Will SoftBank-backed Sprint look to M&A?

Contact: Ben Kolada, Thejeswi Venkatesh

After churning through the rumor mill for the past half-week, official word came Monday that Japanese telco SoftBank is making a significant investment in Sprint, the third-largest mobile carrier in the US. SoftBank is acquiring 70% of Sprint in exchange for approximately $20bn, of which $12bn will be distributed to shareholders in exchange for 55% of the existing company. The remaining $8bn will be used for network expansion, primarily related to deploying 4G LTE. Beyond those efforts, the new Sprint could look to use some of its newfound cash to expand via M&A.

In announcing the deal, Sprint noted that this investment comes at a prime time. The company is continuing to execute on a multiyear turnaround. After Dan Hesse took the helm in December 2007, he spent the next three years focused on reversing Sprint’s customer attrition and improving its beleaguered brand. (Of course, some of those difficulties stemmed from its acquisition of Nextel in 2004. However, regarding customer service, those issues have largely been resolved, as the table below shows.) SoftBank’s move comes during Sprint’s investment phase, where it is now focused on building out its network and improving operational efficiency.

Now, with a stronger balance sheet, we wonder if SoftBank-backed Sprint will look to M&A for accelerated expansion. SoftBank has already shown a willingness to consolidate telecom assets in its home Japanese market. Earlier this month, it announced that it would buy Japanese wholesale broadband provider eAccess for $1.84bn. And in 2006, it picked up Vodafone K.K., the Japanese mobile unit of Vodafone Group, for about $16bn.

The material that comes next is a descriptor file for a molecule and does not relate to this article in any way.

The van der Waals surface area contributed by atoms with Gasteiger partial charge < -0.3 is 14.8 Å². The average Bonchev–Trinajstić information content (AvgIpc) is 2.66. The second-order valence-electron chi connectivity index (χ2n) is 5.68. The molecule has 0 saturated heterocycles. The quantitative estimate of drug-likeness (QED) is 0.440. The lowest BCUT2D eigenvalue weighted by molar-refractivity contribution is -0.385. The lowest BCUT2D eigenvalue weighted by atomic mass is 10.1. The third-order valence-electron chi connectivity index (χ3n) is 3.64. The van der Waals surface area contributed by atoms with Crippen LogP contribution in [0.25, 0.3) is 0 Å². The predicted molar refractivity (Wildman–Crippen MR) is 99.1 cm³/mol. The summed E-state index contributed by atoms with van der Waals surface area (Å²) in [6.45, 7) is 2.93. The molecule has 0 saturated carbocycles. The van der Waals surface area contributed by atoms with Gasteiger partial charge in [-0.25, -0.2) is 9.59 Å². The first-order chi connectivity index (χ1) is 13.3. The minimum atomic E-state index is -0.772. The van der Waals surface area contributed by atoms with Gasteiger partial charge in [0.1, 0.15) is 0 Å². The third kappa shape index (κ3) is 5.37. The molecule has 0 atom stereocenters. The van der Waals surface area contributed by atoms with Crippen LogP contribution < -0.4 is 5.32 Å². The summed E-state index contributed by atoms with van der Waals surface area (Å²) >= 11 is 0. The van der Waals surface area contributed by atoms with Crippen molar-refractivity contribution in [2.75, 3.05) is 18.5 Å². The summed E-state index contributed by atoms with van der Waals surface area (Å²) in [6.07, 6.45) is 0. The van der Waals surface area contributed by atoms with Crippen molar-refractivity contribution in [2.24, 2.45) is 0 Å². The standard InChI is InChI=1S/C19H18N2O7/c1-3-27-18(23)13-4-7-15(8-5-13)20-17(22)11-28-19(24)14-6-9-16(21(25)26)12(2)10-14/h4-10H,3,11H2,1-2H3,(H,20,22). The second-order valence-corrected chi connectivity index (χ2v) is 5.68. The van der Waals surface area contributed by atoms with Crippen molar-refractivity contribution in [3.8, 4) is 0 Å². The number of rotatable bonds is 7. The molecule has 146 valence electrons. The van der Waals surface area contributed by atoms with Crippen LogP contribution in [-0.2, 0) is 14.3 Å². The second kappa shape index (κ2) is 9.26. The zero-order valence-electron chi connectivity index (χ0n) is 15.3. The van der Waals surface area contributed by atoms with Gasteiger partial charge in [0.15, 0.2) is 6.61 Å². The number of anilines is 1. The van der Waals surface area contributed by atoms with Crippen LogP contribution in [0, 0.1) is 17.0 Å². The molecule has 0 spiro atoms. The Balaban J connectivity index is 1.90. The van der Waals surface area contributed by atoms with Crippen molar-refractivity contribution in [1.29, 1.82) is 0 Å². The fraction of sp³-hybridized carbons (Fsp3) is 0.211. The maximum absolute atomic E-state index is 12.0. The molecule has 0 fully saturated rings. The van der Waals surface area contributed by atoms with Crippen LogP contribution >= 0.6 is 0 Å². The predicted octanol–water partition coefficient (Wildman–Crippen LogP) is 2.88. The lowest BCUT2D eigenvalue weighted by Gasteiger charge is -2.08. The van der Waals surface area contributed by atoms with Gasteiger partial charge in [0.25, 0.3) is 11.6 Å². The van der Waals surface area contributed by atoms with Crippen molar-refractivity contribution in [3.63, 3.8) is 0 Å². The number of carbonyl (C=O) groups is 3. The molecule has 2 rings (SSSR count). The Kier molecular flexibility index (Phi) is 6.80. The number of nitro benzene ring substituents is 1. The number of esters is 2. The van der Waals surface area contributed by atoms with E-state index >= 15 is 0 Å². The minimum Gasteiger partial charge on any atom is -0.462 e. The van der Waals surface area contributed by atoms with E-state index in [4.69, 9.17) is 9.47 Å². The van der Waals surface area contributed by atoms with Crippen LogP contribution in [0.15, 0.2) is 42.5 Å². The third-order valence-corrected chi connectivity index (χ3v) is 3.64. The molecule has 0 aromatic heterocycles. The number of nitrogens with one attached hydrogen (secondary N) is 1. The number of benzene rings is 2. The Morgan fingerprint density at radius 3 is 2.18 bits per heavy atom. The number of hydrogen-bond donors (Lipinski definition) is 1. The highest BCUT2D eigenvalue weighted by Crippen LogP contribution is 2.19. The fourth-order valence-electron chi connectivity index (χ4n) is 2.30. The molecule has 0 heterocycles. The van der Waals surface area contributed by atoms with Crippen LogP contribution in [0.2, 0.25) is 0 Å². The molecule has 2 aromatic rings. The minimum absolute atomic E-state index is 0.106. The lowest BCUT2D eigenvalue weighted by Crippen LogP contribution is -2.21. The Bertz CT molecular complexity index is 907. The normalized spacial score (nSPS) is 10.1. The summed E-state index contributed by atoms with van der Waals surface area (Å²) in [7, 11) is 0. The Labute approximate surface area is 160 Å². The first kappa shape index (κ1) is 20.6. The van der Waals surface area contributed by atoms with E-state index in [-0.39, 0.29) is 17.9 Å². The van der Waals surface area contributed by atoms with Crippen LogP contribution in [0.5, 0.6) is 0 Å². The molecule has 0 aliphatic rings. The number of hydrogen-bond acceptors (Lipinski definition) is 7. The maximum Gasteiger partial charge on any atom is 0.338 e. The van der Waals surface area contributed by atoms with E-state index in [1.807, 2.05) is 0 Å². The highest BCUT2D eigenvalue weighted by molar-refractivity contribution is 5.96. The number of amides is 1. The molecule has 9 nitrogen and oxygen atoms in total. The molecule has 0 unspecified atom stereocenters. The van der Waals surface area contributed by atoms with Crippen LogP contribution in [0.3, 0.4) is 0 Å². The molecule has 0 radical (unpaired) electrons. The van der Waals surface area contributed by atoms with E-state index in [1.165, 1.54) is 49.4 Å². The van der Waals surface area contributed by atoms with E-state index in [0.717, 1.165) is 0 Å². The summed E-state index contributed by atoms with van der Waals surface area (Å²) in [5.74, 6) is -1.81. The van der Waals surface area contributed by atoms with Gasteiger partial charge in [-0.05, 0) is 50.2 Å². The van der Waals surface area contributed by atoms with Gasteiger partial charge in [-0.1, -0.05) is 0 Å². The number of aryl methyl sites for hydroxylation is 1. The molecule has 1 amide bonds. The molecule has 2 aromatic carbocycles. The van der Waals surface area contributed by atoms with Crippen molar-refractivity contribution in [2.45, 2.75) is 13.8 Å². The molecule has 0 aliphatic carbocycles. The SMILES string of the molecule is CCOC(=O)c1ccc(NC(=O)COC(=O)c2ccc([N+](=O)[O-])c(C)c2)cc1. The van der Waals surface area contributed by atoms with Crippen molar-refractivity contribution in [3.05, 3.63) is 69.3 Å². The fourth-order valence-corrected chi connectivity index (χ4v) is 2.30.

Although Sprint has struggled with M&A in the past, it could be spurred to move once more, as there are only a finite amount of targets left in the US and one was recently removed from reach. Earlier this month, T-Mobile announced that it was acquiring MetroPCS, which had long been rumored as a Sprint acquisition target. After MetroPCS, the next most likely candidate for Sprint to buy is Leap Wireless, which, including its cash and debt, is valued at about $3.2bn.

Wireless service provider satisfaction rating by company – ranking of customers who say they are very satisfied with their current wireless provider

Rank October 2006 September 2012
1 Verizon – 45% Verizon – 48%
2 T-Mobile – 33% Sprint – 32%
3 Cingular (now known as AT&T) – 30% T-Mobile – 28%
4 Sprint – 25% AT&T – 21%

Source: ChangeWave Research

For more real-time information on tech M&A, follow us on Twitter @MAKnowledgebase.

Cable & Wireless Worldwide may lose independence

Contact: Ben Kolada, Thejeswi Venkatesh

Just two years after parent company Cable & Wireless Group split itself into two businesses, the consumer division Cable & Wireless and the business services unit Cable & Wireless Worldwide (CWW), CWW may once again find itself as part of a larger organization. Vodafone confirmed Monday that it is in talks regarding the possible acquisition of CWW. The deal, which is rumored to be valued at roughly $1bn, should be welcome news to CWW’s investors, who have seen the company’s stock plummet by two-thirds in the past year.

Independent CWW, which provides fixed lines that link to wireless transmitters and switches, among other voice and data services, has fared poorly since the split, as revenue flatlined and the company issued several profit warnings. However, exploding Internet usage on mobile phones has caused renewed interest in CWW. Vodafone, which is light on its fixed-line capacity in the UK, would likely use the acquisition to enable more bandwidth availability for its mobile users. Vodafone will be able to take advantage of CWW’s vast infrastructure to backhaul its own cellular services, rather than rely on third-party operators. CWW’s investors are hopeful that the deal will come to fruition, with shares of the telco closing the trading day 30% higher. Vodafone has until March 12 to make a decision on the acquisition.

Buyer’s market

Contact: Brenon Daly